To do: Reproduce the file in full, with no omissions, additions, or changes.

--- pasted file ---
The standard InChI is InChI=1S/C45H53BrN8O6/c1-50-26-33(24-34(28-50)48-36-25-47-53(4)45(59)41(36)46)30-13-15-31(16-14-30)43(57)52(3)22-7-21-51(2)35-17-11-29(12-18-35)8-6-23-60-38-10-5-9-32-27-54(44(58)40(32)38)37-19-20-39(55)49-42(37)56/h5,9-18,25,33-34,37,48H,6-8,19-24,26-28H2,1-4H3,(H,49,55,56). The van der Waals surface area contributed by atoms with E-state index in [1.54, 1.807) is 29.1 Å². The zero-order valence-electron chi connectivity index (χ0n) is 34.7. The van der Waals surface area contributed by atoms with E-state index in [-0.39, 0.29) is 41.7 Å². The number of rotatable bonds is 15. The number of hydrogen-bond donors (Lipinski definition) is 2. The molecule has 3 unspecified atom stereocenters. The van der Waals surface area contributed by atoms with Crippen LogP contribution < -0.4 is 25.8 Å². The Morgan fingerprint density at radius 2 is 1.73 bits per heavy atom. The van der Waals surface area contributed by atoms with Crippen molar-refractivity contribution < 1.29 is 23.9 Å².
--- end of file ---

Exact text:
The standard InChI is InChI=1S/C45H53BrN8O6/c1-50-26-33(24-34(28-50)48-36-25-47-53(4)45(59)41(36)46)30-13-15-31(16-14-30)43(57)52(3)22-7-21-51(2)35-17-11-29(12-18-35)8-6-23-60-38-10-5-9-32-27-54(44(58)40(32)38)37-19-20-39(55)49-42(37)56/h5,9-18,25,33-34,37,48H,6-8,19-24,26-28H2,1-4H3,(H,49,55,56). The van der Waals surface area contributed by atoms with E-state index in [1.54, 1.807) is 29.1 Å². The zero-order valence-electron chi connectivity index (χ0n) is 34.7. The van der Waals surface area contributed by atoms with E-state index in [-0.39, 0.29) is 41.7 Å². The number of rotatable bonds is 15. The number of hydrogen-bond donors (Lipinski definition) is 2. The molecule has 3 unspecified atom stereocenters. The van der Waals surface area contributed by atoms with Crippen LogP contribution < -0.4 is 25.8 Å². The Morgan fingerprint density at radius 2 is 1.73 bits per heavy atom. The van der Waals surface area contributed by atoms with Crippen molar-refractivity contribution < 1.29 is 23.9 Å².